Stem cells are undifferentiated cells that, when stimulated, have the potential to become other types of cells, making them especially useful in the treatment of injuries and tissue damage. Stem cells can be derived from a patient’s own fat (in the belly or buttocks) or bone tissue (usually from the hip area) and then reinjected into a site of injury. Once injected into the body, local growth factors act on the stem cells, causing them to differentiate, or change, into the cells in the local area where they can replace cells damaged by disease or illness.
Stem cell therapy is used to stimulate healing in many areas of the body and can be especially helpful in treating damage in bone and soft tissues like ligaments, tendons, and muscles, as well as cartilage. It’s commonly used to treat chronic back pain that doesn’t respond to physical therapy, and it can also be used to treat joint damage due to osteoarthritis in the knees and other joints. Ideally, stem cell therapy can help patients avoid or delay some types of surgery including spine surgery and joint replacement.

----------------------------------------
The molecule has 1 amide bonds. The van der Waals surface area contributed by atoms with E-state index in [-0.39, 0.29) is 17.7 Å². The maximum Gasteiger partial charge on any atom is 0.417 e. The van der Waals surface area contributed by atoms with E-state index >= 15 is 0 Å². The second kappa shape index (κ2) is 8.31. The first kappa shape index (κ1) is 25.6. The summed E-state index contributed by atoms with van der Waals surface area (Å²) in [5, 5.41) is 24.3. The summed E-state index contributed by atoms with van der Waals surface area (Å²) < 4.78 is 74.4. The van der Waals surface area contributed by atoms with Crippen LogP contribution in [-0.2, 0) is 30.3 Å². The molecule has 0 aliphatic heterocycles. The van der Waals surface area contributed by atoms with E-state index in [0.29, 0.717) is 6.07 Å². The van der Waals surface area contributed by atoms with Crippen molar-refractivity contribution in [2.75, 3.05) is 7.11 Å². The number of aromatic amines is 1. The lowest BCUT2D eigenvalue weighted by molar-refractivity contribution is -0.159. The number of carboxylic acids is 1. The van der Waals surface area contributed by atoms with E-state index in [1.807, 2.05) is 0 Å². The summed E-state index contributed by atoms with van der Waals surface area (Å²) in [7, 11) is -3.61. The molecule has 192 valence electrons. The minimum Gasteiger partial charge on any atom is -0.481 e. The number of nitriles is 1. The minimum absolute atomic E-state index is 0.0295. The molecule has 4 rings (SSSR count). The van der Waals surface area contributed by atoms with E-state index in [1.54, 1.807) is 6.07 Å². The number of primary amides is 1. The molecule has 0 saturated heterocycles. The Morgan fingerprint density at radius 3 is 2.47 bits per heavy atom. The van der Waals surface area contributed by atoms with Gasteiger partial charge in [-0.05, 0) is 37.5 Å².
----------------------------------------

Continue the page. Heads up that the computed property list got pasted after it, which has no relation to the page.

Stem cell therapy is performed as an outpatient procedure, with extraction and reintroduction of stem cells performed on the same day. During the procedure, stem cells are extracted and then processed to separate the cells from other materials. Extraction can be performed using local anesthetics to numb the area. Next, the cells are reinjected into the injury site where they can immediately begin to differentiate and stimulate tissue repair and regeneration. During extraction and injection of the cells, a special X-ray device called a fluoroscope will be used to guide needle placement for optimal accuracy.
In most cases, patients will experience optimal benefits about one to three months after treatment, once the stem cells have a chance to differentiate and replace damaged tissue. Most patients experience benefits from a single treatment, but when needed, treatment may be repeated.